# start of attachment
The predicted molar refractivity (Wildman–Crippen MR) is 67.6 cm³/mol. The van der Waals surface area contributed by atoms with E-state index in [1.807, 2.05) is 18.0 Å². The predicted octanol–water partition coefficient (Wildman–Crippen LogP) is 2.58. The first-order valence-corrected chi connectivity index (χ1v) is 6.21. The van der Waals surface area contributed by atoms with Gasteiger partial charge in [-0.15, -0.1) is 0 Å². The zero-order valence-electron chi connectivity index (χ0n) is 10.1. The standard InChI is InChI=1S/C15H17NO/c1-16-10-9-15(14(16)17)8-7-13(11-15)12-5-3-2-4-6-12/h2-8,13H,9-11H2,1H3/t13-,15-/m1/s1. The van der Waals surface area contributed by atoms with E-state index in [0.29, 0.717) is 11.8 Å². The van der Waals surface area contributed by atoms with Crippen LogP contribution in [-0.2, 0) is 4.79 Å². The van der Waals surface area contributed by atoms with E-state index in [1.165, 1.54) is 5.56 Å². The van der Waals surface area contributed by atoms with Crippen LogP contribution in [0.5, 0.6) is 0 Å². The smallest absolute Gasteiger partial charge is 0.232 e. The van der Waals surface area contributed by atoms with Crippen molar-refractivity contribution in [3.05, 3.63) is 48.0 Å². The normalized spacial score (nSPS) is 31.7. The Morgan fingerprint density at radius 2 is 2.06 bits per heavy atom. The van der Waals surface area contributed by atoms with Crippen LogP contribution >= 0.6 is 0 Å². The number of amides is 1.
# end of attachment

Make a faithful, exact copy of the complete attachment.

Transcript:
The predicted molar refractivity (Wildman–Crippen MR) is 67.6 cm³/mol. The van der Waals surface area contributed by atoms with E-state index in [1.807, 2.05) is 18.0 Å². The predicted octanol–water partition coefficient (Wildman–Crippen LogP) is 2.58. The first-order valence-corrected chi connectivity index (χ1v) is 6.21. The van der Waals surface area contributed by atoms with Gasteiger partial charge in [-0.15, -0.1) is 0 Å². The zero-order valence-electron chi connectivity index (χ0n) is 10.1. The standard InChI is InChI=1S/C15H17NO/c1-16-10-9-15(14(16)17)8-7-13(11-15)12-5-3-2-4-6-12/h2-8,13H,9-11H2,1H3/t13-,15-/m1/s1. The van der Waals surface area contributed by atoms with E-state index in [0.29, 0.717) is 11.8 Å². The van der Waals surface area contributed by atoms with Crippen LogP contribution in [-0.2, 0) is 4.79 Å². The van der Waals surface area contributed by atoms with E-state index in [1.165, 1.54) is 5.56 Å². The van der Waals surface area contributed by atoms with Crippen LogP contribution in [0.5, 0.6) is 0 Å². The smallest absolute Gasteiger partial charge is 0.232 e. The van der Waals surface area contributed by atoms with Crippen molar-refractivity contribution in [3.05, 3.63) is 48.0 Å². The normalized spacial score (nSPS) is 31.7. The Morgan fingerprint density at radius 2 is 2.06 bits per heavy atom. The van der Waals surface area contributed by atoms with Crippen LogP contribution >= 0.6 is 0 Å². The number of amides is 1.